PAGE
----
I would use a right angle connector because I am using the mic with a bodypack and it is a lot to have a 6" XLR connector sticking out of the side.
 

·
Registered
Joined
·
1,441 Posts
I would use a right angle connector because I am using the mic with a bodypack and it is a lot to have a 6" XLR connector sticking out of the side.
Ok, what model of microphone are you talking about exactly? Is it a mini clip on mic? Those are much harder to work on because they are much smaller and the wires are much more delicate. Those connectors are also much more expensive. And cutting the cable for one of those mics means that you are left with only that shortened length and it can't be extended. Not the best idea if you ever need to use it in a different configuration.
 

·
Registered
Joined
·
5,471 Posts
Ok, what model of microphone are you talking about exactly? Is it a mini clip on mic? Those are much harder to work on because they are much smaller and the wires are much more delicate. Those connectors are also much more expensive. And cutting the cable for one of those mics means that you are left with only that shortened length and it can't be extended. Not the best idea if you ever need to use it in a different configuration.
Well, he said he had an XLR connector on there now so I would assume that means a regular old XLR. In which case someone was able to solder the pins of the existing connector to the existing wires; so someone should be able to solder the same wires to a new connector.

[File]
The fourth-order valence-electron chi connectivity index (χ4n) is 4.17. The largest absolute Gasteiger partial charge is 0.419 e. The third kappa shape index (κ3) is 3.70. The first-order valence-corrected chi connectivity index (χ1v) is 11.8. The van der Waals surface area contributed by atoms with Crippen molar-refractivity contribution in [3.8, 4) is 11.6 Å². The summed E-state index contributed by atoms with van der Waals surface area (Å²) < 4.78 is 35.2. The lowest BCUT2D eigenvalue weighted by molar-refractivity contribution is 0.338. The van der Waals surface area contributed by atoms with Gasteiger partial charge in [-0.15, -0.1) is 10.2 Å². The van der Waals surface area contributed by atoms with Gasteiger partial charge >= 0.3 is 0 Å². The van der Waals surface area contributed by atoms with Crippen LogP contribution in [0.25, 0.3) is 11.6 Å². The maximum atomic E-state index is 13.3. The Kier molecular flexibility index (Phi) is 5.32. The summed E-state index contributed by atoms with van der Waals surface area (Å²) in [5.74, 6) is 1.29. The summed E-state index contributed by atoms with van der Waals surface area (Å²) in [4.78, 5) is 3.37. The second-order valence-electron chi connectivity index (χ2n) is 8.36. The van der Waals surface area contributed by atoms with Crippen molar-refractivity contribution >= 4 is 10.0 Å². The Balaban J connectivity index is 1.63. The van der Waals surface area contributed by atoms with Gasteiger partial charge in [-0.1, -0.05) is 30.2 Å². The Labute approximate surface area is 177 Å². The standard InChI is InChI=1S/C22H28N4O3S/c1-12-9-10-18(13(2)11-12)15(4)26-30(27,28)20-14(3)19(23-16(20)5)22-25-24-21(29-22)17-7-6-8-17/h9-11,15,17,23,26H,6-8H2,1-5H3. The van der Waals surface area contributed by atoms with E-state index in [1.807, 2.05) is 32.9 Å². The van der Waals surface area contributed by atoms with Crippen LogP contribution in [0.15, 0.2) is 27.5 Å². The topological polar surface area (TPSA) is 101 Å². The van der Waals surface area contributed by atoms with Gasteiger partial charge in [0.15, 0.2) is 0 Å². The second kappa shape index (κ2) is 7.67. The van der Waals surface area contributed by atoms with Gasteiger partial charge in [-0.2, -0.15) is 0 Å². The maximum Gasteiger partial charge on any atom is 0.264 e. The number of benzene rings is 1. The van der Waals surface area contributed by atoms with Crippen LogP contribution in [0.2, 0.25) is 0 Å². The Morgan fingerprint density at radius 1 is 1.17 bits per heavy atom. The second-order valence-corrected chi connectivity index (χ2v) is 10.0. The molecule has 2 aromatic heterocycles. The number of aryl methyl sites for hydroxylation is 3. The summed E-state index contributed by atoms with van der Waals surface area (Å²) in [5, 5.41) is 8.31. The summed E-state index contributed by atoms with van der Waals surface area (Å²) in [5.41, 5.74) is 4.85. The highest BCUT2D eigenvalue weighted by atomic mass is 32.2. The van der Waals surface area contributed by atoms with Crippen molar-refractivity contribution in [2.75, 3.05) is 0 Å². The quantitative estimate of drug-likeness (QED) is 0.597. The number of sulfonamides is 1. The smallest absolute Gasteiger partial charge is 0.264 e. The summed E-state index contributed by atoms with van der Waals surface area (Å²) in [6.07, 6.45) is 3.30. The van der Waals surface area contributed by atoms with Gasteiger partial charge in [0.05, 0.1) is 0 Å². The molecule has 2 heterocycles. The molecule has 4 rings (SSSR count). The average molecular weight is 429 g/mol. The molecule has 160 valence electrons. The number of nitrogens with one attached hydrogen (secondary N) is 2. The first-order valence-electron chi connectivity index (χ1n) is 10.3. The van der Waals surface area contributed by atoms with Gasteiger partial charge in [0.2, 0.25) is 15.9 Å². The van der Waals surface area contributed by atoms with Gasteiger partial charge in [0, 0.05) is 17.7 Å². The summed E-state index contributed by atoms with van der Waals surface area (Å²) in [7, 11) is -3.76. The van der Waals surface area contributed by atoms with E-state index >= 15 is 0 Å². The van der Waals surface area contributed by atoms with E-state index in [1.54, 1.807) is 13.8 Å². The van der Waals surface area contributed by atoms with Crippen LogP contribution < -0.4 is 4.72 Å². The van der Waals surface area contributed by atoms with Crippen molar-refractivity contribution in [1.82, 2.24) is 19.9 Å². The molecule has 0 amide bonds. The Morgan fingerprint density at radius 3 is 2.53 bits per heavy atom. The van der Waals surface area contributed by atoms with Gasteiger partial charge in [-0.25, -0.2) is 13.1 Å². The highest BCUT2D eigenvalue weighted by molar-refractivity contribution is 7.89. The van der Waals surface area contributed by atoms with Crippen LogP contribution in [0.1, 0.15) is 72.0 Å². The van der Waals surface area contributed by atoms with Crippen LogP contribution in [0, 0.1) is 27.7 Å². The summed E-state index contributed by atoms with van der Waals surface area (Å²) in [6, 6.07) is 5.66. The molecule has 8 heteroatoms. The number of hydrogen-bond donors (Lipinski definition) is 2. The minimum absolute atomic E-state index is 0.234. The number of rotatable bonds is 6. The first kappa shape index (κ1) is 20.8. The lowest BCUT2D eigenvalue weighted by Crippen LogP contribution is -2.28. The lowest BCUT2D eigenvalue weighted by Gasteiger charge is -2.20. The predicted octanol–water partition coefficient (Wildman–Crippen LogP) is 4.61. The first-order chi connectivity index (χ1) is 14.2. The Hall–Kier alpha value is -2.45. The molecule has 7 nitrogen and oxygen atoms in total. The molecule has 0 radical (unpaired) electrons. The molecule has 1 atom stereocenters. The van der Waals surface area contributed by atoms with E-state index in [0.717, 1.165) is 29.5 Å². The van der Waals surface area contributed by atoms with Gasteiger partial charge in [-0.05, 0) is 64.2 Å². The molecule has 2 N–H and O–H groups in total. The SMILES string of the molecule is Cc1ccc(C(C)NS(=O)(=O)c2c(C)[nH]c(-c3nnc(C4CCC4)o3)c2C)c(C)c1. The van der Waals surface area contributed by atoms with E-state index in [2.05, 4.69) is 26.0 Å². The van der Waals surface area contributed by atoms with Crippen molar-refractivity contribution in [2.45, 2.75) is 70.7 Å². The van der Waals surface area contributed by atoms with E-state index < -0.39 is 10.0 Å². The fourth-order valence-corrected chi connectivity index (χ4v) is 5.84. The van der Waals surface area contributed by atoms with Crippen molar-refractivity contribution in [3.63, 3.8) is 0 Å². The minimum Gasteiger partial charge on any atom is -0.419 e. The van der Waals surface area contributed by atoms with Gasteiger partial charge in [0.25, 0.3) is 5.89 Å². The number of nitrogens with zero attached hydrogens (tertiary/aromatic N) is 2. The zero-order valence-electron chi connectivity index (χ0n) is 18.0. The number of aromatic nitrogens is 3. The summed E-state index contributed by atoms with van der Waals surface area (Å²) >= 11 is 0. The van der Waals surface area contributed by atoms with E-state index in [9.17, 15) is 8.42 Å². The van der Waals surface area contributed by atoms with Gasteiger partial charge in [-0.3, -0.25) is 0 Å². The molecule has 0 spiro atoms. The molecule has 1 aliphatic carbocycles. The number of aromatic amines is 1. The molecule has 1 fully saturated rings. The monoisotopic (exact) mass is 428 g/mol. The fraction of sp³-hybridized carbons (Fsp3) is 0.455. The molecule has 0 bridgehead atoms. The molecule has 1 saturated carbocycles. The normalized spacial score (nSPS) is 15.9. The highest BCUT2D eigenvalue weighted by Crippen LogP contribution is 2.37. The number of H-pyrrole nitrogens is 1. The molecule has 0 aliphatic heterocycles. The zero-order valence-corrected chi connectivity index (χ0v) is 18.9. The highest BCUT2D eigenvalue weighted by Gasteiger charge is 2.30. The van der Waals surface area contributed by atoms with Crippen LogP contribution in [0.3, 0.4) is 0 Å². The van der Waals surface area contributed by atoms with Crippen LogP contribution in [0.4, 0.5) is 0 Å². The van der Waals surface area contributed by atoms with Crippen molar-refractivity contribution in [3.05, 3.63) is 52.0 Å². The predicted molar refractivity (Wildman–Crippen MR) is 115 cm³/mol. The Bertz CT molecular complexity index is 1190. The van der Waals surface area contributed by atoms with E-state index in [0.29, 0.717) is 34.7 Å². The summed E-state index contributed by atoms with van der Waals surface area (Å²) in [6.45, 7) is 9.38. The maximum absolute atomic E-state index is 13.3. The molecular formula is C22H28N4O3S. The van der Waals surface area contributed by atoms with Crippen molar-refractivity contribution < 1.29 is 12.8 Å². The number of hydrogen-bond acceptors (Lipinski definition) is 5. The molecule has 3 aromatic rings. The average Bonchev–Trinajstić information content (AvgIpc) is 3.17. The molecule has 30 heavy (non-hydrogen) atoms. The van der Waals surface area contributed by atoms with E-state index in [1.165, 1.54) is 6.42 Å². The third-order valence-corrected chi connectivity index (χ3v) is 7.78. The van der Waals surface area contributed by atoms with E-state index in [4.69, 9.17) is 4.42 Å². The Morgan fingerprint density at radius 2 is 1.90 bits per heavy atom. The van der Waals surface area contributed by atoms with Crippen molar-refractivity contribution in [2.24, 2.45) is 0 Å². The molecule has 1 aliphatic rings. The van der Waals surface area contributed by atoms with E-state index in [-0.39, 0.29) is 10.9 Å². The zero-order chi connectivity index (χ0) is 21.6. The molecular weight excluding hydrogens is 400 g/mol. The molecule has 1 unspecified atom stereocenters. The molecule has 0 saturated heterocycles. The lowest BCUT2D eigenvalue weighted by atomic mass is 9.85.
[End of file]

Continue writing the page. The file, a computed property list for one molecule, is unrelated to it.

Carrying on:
Wouldn't any electric guitar repair person be able to do this? I mean, they work with those little hair like wires in pickups. Another choice would be a stereo repair tech (large cities may still have these; I know where there's one near-ish me).
 

·
Registered
Joined
·
1,441 Posts
Wouldn't any electric guitar repair person be able to do this?
Not from the work that I have seen.

The wires on guitar pickups are nowhere near as tiny as the wires on some of these mini mic connectors. I'm assuming it's probably a TA4M connector, which aren't too bad to work on. If it's a Lemo or Microdot connector, forget about it. Just send it back to the manufacturer and tell them what you want done.
 

·
Registered
Joined
·
216 Posts
Discussion Starter #11
Ok, what model of microphone are you talking about exactly? Is it a mini clip on mic? Those are much harder to work on because they are much smaller and the wires are much more delicate. Those connectors are also much more expensive. And cutting the cable for one of those mics means that you are left with only that shortened length and it can't be extended. Not the best idea if you ever need to use it in a different configuration.
It is an AKG C747
 

·
Registered
Joined
·
216 Posts
Discussion Starter #13
So I use the mic through a Zeppelin Labs Espresso Portable Phantom Power Supply and then through a wireless transmitter. The mic sounds very nice on sax. I have used it live on multiple occasions and have never had issues with feedback or unwanted coloration of the sound. There are just a few quirks with this setup. The first being the design of the AKG C747 have a fixed straight XLR out. The second is that the phantom power supply has some self noise to it. I have a second phantom power supply, an ART Phantom II Pro, but with the arrangement of the in and out ports, I would definitely need right angle XLR connector.
 

·
Registered
Joined
·
216 Posts
Discussion Starter #14
Also, if anyone has any better alternatives for the phantom power supply, I would love to hear them. I looked into a system from Lectrosonics but those are very costly.
 
1 - 14 of 14 Posts
Top